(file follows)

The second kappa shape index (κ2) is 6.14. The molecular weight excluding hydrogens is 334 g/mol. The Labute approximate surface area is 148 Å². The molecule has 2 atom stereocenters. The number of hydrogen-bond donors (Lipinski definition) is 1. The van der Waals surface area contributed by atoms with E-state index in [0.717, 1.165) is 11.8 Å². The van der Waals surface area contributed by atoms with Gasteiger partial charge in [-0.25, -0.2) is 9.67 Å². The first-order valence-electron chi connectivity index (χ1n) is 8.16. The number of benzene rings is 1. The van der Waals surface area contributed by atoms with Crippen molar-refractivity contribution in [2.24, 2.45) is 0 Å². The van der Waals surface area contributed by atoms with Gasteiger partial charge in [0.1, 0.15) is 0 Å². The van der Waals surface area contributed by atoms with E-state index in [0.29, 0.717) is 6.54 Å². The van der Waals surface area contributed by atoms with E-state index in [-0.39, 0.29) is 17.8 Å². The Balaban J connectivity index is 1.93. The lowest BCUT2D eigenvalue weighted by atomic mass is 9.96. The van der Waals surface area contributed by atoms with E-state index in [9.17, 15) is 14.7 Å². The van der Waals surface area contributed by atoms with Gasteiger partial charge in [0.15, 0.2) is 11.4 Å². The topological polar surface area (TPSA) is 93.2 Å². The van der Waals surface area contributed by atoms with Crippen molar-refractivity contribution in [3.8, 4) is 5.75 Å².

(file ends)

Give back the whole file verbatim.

The second kappa shape index (κ2) is 6.14. The molecular weight excluding hydrogens is 334 g/mol. The Labute approximate surface area is 148 Å². The molecule has 2 atom stereocenters. The number of hydrogen-bond donors (Lipinski definition) is 1. The van der Waals surface area contributed by atoms with E-state index in [0.717, 1.165) is 11.8 Å². The van der Waals surface area contributed by atoms with Gasteiger partial charge in [-0.25, -0.2) is 9.67 Å². The first-order valence-electron chi connectivity index (χ1n) is 8.16. The number of benzene rings is 1. The van der Waals surface area contributed by atoms with Crippen molar-refractivity contribution in [2.24, 2.45) is 0 Å². The van der Waals surface area contributed by atoms with Gasteiger partial charge in [0.1, 0.15) is 0 Å². The van der Waals surface area contributed by atoms with E-state index in [0.29, 0.717) is 6.54 Å². The van der Waals surface area contributed by atoms with E-state index in [-0.39, 0.29) is 17.8 Å². The Balaban J connectivity index is 1.93. The lowest BCUT2D eigenvalue weighted by atomic mass is 9.96. The van der Waals surface area contributed by atoms with E-state index in [9.17, 15) is 14.7 Å². The van der Waals surface area contributed by atoms with Gasteiger partial charge in [0.15, 0.2) is 11.4 Å². The topological polar surface area (TPSA) is 93.2 Å². The van der Waals surface area contributed by atoms with Crippen molar-refractivity contribution in [3.8, 4) is 5.75 Å².